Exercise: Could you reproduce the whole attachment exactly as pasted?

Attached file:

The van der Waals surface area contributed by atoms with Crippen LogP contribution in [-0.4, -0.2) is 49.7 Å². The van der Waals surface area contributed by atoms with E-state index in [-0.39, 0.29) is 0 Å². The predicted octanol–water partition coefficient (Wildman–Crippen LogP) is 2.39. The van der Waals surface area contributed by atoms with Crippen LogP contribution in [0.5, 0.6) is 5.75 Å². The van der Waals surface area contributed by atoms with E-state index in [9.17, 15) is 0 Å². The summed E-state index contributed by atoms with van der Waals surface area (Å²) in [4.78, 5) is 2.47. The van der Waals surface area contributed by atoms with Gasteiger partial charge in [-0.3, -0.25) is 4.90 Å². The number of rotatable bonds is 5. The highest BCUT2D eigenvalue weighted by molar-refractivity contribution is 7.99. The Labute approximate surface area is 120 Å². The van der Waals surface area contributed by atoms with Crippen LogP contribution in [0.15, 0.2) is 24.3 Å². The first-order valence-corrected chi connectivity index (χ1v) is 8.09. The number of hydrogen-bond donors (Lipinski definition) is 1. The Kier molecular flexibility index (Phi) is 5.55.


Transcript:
The van der Waals surface area contributed by atoms with Crippen LogP contribution in [-0.4, -0.2) is 49.7 Å². The van der Waals surface area contributed by atoms with E-state index in [-0.39, 0.29) is 0 Å². The predicted octanol–water partition coefficient (Wildman–Crippen LogP) is 2.39. The van der Waals surface area contributed by atoms with Crippen LogP contribution in [0.5, 0.6) is 5.75 Å². The van der Waals surface area contributed by atoms with E-state index in [9.17, 15) is 0 Å². The summed E-state index contributed by atoms with van der Waals surface area (Å²) in [4.78, 5) is 2.47. The van der Waals surface area contributed by atoms with Gasteiger partial charge in [-0.3, -0.25) is 4.90 Å². The number of rotatable bonds is 5. The highest BCUT2D eigenvalue weighted by molar-refractivity contribution is 7.99. The Labute approximate surface area is 120 Å². The van der Waals surface area contributed by atoms with Crippen LogP contribution in [0.15, 0.2) is 24.3 Å². The first-order valence-corrected chi connectivity index (χ1v) is 8.09. The number of hydrogen-bond donors (Lipinski definition) is 1. The Kier molecular flexibility index (Phi) is 5.55.